It’s been a tough year for gardeners here in the Ozarks hill country. A month of near constant rains drowned many first plantings. I’ve replanted two and three times already and aside from some minor successes the only crops that have really done well came from the first trench row that I managed to get in ahead of the monsoon. We just finished a delicious bowl of ham and beans, cooked with fresh collard greens (from that row). Radishes turned out great and curly mustard (I’m letting it go to seed for saving) was a great add to the outstanding iceberg lettuce salads from that row. Nice crisp young turnips simmered in water with a chicken bullion cube and bacon have also been gracing our table. The only thing that didn’t do well in that row was spinach; don’t know what to say about that one spinach has always been a tough sell in our clime.
This past weekend finally turned out dry enough to work the soil, so I cranked up the tiller and went to work. Since my bush beans and okra both succumbed to the boggy conditions in the garden and we are forecast for yet another week of downpours, I took a cue from the three hills of melons that I planted a couple of weeks ago. They withstood a torrential onslaught and still managed to keep my watermelon seed high and dry enough to germinate. So I hoed up two long hills for the okra and beans. We’ll see.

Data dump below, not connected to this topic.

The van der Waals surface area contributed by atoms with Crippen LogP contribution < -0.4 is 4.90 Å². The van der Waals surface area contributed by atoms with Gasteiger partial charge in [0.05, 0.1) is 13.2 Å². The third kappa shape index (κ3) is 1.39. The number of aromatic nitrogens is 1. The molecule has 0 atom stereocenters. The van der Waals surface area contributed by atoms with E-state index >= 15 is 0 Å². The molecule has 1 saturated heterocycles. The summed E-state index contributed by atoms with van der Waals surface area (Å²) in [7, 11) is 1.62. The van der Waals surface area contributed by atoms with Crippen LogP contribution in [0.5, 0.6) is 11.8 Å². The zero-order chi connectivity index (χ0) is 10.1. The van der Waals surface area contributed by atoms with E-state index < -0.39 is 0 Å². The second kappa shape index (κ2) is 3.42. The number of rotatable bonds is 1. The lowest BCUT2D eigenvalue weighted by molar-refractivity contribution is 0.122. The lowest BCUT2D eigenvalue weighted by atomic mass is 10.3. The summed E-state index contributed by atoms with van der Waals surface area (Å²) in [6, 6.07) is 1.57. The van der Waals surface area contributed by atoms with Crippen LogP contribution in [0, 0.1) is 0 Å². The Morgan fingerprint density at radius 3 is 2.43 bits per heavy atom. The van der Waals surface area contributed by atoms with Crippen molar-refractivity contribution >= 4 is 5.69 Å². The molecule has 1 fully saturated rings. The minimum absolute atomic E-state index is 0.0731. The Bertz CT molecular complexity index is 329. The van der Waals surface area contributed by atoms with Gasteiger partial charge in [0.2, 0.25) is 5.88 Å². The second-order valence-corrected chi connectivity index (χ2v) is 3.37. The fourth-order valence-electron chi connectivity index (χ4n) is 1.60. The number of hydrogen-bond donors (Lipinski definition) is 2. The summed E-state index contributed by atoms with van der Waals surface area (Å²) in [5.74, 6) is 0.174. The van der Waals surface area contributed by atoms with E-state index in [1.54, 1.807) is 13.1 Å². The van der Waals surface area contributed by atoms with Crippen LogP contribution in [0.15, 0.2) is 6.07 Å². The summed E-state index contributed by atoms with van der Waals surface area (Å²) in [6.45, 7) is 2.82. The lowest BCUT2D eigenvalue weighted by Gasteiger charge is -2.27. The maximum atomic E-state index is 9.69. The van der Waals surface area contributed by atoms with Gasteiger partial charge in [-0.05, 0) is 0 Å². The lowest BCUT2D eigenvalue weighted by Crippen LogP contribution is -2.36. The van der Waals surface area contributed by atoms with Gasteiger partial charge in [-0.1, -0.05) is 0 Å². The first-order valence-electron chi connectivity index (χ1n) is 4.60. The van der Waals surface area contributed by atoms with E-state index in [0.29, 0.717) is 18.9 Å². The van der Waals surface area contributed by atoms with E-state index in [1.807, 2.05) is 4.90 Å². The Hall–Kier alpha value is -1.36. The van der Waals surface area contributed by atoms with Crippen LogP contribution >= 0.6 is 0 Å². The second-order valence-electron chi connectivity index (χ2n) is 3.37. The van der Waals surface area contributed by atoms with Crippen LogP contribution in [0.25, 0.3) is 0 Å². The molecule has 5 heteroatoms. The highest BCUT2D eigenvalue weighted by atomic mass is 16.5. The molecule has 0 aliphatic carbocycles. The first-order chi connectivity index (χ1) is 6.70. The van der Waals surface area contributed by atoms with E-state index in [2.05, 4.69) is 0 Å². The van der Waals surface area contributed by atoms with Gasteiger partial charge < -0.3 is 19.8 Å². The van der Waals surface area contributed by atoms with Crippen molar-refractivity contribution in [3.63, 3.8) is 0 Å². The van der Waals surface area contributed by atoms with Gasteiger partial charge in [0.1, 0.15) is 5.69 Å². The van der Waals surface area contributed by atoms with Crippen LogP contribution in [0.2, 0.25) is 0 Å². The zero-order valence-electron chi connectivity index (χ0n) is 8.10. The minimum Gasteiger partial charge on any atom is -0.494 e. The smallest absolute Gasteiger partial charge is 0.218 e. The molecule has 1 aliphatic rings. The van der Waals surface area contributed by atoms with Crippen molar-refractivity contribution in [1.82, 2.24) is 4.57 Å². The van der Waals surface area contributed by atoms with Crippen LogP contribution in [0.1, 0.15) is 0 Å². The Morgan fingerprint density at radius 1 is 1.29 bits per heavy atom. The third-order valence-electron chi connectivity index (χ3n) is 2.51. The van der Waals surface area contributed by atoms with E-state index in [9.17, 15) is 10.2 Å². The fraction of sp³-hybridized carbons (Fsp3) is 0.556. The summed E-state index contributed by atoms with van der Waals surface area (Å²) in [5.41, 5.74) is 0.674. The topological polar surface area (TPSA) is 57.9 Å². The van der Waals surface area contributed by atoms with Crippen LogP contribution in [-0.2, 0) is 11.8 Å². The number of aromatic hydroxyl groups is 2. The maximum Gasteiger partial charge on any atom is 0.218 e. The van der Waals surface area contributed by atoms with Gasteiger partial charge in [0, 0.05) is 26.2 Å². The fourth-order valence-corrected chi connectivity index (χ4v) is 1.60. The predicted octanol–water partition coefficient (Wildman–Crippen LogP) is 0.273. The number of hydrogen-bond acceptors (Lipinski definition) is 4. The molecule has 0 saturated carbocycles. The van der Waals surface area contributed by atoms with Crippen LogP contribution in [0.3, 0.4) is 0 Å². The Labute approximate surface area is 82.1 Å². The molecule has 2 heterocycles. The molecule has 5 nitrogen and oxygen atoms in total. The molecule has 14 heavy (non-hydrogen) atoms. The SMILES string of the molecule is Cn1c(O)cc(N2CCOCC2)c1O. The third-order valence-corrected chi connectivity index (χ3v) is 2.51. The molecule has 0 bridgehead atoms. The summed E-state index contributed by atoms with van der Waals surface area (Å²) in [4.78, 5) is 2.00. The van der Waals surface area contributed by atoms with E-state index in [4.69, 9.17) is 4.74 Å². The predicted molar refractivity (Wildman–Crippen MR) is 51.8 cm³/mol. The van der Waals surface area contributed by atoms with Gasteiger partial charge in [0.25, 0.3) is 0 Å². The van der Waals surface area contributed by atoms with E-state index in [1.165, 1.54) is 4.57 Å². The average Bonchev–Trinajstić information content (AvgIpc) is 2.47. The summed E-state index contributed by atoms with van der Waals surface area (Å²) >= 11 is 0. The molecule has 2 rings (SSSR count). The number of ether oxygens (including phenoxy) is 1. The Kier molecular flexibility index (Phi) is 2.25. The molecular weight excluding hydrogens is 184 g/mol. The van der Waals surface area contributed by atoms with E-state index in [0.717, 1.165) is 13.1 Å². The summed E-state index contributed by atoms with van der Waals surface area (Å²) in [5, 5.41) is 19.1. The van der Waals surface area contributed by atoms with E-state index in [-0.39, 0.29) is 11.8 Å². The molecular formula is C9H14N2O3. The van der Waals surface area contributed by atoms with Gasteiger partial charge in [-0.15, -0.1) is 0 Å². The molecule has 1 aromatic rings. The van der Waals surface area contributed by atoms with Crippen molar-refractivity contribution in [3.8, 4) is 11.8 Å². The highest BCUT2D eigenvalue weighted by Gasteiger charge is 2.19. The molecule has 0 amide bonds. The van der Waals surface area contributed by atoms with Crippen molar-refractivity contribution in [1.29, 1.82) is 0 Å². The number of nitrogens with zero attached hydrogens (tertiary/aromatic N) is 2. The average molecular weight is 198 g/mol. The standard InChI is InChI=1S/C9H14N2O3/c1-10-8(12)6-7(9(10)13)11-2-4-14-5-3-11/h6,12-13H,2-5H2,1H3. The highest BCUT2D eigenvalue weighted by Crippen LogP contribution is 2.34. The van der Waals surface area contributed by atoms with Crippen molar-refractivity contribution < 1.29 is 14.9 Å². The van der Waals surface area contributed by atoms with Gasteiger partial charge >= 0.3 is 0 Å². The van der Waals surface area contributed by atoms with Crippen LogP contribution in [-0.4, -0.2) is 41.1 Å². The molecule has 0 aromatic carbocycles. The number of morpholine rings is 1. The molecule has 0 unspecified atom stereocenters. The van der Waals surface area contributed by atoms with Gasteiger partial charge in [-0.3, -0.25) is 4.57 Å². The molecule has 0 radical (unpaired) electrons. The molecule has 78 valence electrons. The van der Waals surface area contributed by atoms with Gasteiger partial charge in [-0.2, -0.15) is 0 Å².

My first planting of corn (trench rowed) was really spotty so I kept shoving seed into the ground in an effort to get the four rows filled out. It hasn’t been a raging success but it’s starting to look like corn anyway. Not too sure that the seed I saved last year isn’t the problem. Rather than taking seed from the best ears, I used the nubbins and tag ends. If the crop makes this go round I’ll be a bit more selective; Penny wise and pound foolish.
I also made a succession planting of my saved seed Bradford Melons. The literature I received from the Bradford family last year gave instructions to create a hill, dig out the center, pour in good composted manure and stand back; once the melons start to vine, weed as necessary until the vines cover the area and then stay out till harvest time. I’ve got nine hills now and will plant six more. With any luck I’ll have some old-timey tasting melons for this year’s farmer’s market that come ripe over a period of weeks rather than all at once.
On the way into work this morning, I pondered why, at 71 years of age, I’m still willing to fight weather, varmints, insects and old age to dig in the dirt. Unlike my ancestors, we certainly don’t have to have the produce to survive. I do enjoy bringing wholesome organic vegetables to our table and it pleases me to deliver them to neighbors who can no longer work the earth but there has to be something more that makes the sweat, toil and frequent disappointments worth the trouble. Still pondering that one.